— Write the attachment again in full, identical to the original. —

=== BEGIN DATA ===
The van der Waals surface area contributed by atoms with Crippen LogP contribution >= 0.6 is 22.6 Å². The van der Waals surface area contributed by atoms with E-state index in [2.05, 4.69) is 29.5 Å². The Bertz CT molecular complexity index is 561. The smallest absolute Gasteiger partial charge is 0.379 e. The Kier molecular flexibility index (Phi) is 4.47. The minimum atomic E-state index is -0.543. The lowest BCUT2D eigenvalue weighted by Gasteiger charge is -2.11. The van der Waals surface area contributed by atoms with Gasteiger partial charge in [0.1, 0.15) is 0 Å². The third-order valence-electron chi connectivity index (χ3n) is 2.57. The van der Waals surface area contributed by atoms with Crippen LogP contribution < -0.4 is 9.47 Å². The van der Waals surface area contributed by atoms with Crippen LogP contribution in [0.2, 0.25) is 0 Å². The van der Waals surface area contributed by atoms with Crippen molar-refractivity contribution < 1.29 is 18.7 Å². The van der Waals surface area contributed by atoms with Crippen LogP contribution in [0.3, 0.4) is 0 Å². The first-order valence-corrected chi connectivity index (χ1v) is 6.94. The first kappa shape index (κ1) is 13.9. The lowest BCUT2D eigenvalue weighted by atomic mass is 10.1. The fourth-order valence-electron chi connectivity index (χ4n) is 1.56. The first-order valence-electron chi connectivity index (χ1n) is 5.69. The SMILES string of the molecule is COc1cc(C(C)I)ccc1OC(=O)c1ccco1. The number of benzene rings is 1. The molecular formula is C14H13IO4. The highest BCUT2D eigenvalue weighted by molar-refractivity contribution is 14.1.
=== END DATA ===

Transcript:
The van der Waals surface area contributed by atoms with Crippen LogP contribution >= 0.6 is 22.6 Å². The van der Waals surface area contributed by atoms with E-state index in [2.05, 4.69) is 29.5 Å². The Bertz CT molecular complexity index is 561. The smallest absolute Gasteiger partial charge is 0.379 e. The Kier molecular flexibility index (Phi) is 4.47. The minimum atomic E-state index is -0.543. The lowest BCUT2D eigenvalue weighted by Gasteiger charge is -2.11. The van der Waals surface area contributed by atoms with Gasteiger partial charge in [0.1, 0.15) is 0 Å². The third-order valence-electron chi connectivity index (χ3n) is 2.57. The van der Waals surface area contributed by atoms with Crippen LogP contribution < -0.4 is 9.47 Å². The van der Waals surface area contributed by atoms with Crippen LogP contribution in [0.2, 0.25) is 0 Å². The van der Waals surface area contributed by atoms with Crippen molar-refractivity contribution < 1.29 is 18.7 Å². The van der Waals surface area contributed by atoms with Crippen LogP contribution in [0.3, 0.4) is 0 Å². The first-order valence-corrected chi connectivity index (χ1v) is 6.94. The first kappa shape index (κ1) is 13.9. The lowest BCUT2D eigenvalue weighted by atomic mass is 10.1. The fourth-order valence-electron chi connectivity index (χ4n) is 1.56. The first-order valence-electron chi connectivity index (χ1n) is 5.69. The SMILES string of the molecule is COc1cc(C(C)I)ccc1OC(=O)c1ccco1. The number of benzene rings is 1. The molecular formula is C14H13IO4. The highest BCUT2D eigenvalue weighted by molar-refractivity contribution is 14.1.